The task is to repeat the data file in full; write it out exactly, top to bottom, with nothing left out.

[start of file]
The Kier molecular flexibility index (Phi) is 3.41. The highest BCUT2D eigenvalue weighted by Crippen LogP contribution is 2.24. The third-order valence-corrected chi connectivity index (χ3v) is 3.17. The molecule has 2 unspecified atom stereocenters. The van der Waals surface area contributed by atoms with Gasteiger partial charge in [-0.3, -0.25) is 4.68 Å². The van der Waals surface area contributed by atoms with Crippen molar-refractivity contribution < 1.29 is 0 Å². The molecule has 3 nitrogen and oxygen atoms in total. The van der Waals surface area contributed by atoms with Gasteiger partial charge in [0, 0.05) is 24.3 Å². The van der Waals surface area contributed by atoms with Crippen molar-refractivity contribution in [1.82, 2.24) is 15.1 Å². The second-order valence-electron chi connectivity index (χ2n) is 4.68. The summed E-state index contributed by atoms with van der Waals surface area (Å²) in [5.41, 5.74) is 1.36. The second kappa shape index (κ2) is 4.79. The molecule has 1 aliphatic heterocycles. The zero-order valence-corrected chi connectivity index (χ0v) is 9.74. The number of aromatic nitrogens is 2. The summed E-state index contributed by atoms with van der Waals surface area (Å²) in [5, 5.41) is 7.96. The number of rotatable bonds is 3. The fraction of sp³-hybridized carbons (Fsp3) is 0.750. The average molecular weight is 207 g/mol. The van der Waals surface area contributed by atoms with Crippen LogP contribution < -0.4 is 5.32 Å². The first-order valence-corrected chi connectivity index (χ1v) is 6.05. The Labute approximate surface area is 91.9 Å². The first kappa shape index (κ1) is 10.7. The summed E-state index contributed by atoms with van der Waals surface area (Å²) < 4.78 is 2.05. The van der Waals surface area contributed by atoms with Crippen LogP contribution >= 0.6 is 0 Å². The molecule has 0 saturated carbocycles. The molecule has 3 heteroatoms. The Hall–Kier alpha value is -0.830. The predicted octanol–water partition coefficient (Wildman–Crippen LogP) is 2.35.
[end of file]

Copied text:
The Kier molecular flexibility index (Phi) is 3.41. The highest BCUT2D eigenvalue weighted by Crippen LogP contribution is 2.24. The third-order valence-corrected chi connectivity index (χ3v) is 3.17. The molecule has 2 unspecified atom stereocenters. The van der Waals surface area contributed by atoms with Gasteiger partial charge in [-0.3, -0.25) is 4.68 Å². The van der Waals surface area contributed by atoms with Crippen molar-refractivity contribution < 1.29 is 0 Å². The molecule has 3 nitrogen and oxygen atoms in total. The van der Waals surface area contributed by atoms with Gasteiger partial charge in [0, 0.05) is 24.3 Å². The van der Waals surface area contributed by atoms with Crippen molar-refractivity contribution in [1.82, 2.24) is 15.1 Å². The second-order valence-electron chi connectivity index (χ2n) is 4.68. The summed E-state index contributed by atoms with van der Waals surface area (Å²) in [5.41, 5.74) is 1.36. The second kappa shape index (κ2) is 4.79. The molecule has 1 aliphatic heterocycles. The zero-order valence-corrected chi connectivity index (χ0v) is 9.74. The number of aromatic nitrogens is 2. The summed E-state index contributed by atoms with van der Waals surface area (Å²) in [5, 5.41) is 7.96. The number of rotatable bonds is 3. The fraction of sp³-hybridized carbons (Fsp3) is 0.750. The average molecular weight is 207 g/mol. The van der Waals surface area contributed by atoms with Crippen LogP contribution < -0.4 is 5.32 Å². The first-order valence-corrected chi connectivity index (χ1v) is 6.05. The Labute approximate surface area is 91.9 Å². The first kappa shape index (κ1) is 10.7. The summed E-state index contributed by atoms with van der Waals surface area (Å²) < 4.78 is 2.05. The van der Waals surface area contributed by atoms with Crippen LogP contribution >= 0.6 is 0 Å². The molecule has 0 saturated carbocycles. The molecule has 3 heteroatoms. The Hall–Kier alpha value is -0.830. The predicted octanol–water partition coefficient (Wildman–Crippen LogP) is 2.35.